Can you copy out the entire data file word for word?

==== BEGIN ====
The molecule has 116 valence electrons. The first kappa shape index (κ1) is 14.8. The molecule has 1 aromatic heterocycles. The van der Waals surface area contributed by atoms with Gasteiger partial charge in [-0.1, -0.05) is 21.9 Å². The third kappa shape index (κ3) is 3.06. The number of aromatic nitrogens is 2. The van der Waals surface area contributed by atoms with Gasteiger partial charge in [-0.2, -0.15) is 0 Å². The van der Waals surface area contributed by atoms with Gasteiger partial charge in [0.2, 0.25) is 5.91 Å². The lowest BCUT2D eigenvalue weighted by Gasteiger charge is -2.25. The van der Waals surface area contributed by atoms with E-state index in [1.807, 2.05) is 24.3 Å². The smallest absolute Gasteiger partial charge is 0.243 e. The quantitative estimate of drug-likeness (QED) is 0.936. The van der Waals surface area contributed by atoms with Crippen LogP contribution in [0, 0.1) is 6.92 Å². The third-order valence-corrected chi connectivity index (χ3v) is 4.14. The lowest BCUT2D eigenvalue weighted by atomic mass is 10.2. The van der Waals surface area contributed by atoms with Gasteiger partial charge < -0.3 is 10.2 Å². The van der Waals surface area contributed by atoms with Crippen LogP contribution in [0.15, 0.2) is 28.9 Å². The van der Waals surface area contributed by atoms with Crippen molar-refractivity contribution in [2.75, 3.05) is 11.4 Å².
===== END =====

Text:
The molecule has 116 valence electrons. The first kappa shape index (κ1) is 14.8. The molecule has 1 aromatic heterocycles. The van der Waals surface area contributed by atoms with Gasteiger partial charge in [-0.1, -0.05) is 21.9 Å². The third kappa shape index (κ3) is 3.06. The number of aromatic nitrogens is 2. The van der Waals surface area contributed by atoms with Gasteiger partial charge in [-0.2, -0.15) is 0 Å². The van der Waals surface area contributed by atoms with Gasteiger partial charge in [0.2, 0.25) is 5.91 Å². The lowest BCUT2D eigenvalue weighted by Gasteiger charge is -2.25. The van der Waals surface area contributed by atoms with E-state index in [1.807, 2.05) is 24.3 Å². The smallest absolute Gasteiger partial charge is 0.243 e. The quantitative estimate of drug-likeness (QED) is 0.936. The van der Waals surface area contributed by atoms with Crippen LogP contribution in [0, 0.1) is 6.92 Å². The third-order valence-corrected chi connectivity index (χ3v) is 4.14. The lowest BCUT2D eigenvalue weighted by atomic mass is 10.2. The van der Waals surface area contributed by atoms with Gasteiger partial charge < -0.3 is 10.2 Å². The van der Waals surface area contributed by atoms with Crippen LogP contribution in [0.15, 0.2) is 28.9 Å². The van der Waals surface area contributed by atoms with Crippen molar-refractivity contribution in [2.75, 3.05) is 11.4 Å².